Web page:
After my ankle injury, I was debating whether to run a half marathon in Washington or one in B.C. I decided against the Washington race because it was a trail race. And my fear of running the trails still lingers after 2 weeks. So the only choice left was to do a road race. This one was on an island called Texada Island, in the Sunshine Coast.
This island was very difficult to get to, because it is quite remote. We had to transfer ferries 3 times. We started early in the morning around 6:30am and drove to Horseshoe Bay which is the main terminal for most of the island ferries.
The ferry rides were breath-taking. It was a sunny morning and waters were calm. We got off the first island and onto the second, and then to our final island. Each subsequent ferry got smaller and smaller.
The name Texada Island is of Spanish origin (see details of island) and was mainly a mining town before. The raw beauty of this island is really quite incomparable.
Everywhere we went, towards the Shoreline Park, we saw deer – and I mean lots and lots of little deer. They were on every residents’ lawn! Oh, deer!!!
I couldn’t believe how friendly these deer were. They were so humanized; they were not scared of people at all. At the place we stayed, they literally came up to our deck. There was an apple tree, and they were looking for fallen apples. Guess deer must be vegetarians!
As my family was cooking dinner, one deer remained outside our cabin for maybe 10-15 minutes. It stared right at us! At that moment, I didn’t know whether to retreat indoors or continue relaxing outside on the deck.
Before dinner, I went for a little shake-out run with my husband. It was very hot at the time, but we ran along a very nice, peaceful trail.
This town was so friendly, that we picked up our bibs at the organizer’s house. Very different. The town was also so quiet; I swear you could hear a pin drop. There were barely any car noises. From our cabin, we could capture the shimmering reflections of the water. It was particularly breathtaking as the sun went down. Really quite neat!
The morning of the race, I woke up around 7:00, had my breakfast and got dressed. As my family was making our toast, the toaster set off the smoke alarm. I am sure we woke all the neighbours up!
I had a hard time figuring what shoes to wear for the race. I hadn’t really worn my old pair of running shoes for about 2 weeks and I was so worried about my ankle – would it hold up or not?
Despite this, I decided on my usual pair! Once I was ready, we drove off to the start. When we got there, there was the Texada Museum. The exterior was kind of reminiscent of the Yukon gold-mining era, with a wooden frame. I didn’t have time to check it out thoroughly, but it was open to runners to use the washrooms before the race.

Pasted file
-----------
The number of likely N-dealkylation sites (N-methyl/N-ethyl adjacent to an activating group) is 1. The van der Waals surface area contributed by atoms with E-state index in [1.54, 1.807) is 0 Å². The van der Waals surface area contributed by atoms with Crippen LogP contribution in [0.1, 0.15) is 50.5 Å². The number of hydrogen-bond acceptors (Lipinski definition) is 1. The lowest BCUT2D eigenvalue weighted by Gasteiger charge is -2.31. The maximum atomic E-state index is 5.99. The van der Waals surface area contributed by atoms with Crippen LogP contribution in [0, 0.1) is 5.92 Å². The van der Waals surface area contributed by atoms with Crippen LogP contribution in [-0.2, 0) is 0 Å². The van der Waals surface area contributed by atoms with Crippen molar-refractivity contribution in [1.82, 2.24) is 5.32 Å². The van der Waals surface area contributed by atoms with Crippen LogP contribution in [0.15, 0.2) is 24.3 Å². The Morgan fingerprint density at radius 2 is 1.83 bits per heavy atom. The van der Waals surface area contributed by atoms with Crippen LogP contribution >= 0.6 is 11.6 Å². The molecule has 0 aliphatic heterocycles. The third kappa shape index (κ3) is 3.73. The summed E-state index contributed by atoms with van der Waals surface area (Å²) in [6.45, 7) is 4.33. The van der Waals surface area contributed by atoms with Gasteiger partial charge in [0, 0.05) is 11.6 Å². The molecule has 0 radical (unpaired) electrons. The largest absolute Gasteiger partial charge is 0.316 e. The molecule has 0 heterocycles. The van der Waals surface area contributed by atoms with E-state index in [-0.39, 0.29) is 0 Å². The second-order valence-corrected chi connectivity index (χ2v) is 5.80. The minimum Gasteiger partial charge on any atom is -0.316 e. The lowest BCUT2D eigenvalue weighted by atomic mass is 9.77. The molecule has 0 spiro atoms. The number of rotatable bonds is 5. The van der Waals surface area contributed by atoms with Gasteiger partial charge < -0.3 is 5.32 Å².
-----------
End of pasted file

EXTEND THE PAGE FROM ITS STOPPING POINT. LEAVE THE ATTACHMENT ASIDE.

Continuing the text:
We lined up at the start at about 8:20am. The race announcer was radioing back and forth, and explaining the rules of the race, then with about 10 seconds to go, he called out start.
The first loop was brutal, because we had to run uphill already. Not having run for almost 2 weeks, my legs felt so heavy and my breathing too. It was like learning how to run all over again.
The half marathon had about maybe 30 or so runners. Not a big race, so after the first loop, we started spreading apart. For this course, the first half of it was brutal. There was lots of climbing to do. It was the latter part which got easy.
I ran this race with the mindset that I just wanted to run pain-free, without really paying attention to time. I was lucky the whole race as my ankle held up and I was able to pick up pace.
I did well considering I just came back from my ankle injury. The quick downhill at the end certainly helped.
The medal we received was carved from limestone and came from the quarry on the island. Very different!
Despite the time it took to get to this race, it was worth every minute of it. From the town’s friendly residents, to the cheerful volunteers at the finish at Shelter Point’s Park, it was absolutely spectacular!!
Run the Rock, I will treasure all the beautiful memories from this race!
Thanks to the organizers for putting on such a wonderful race. I wish you every continued success!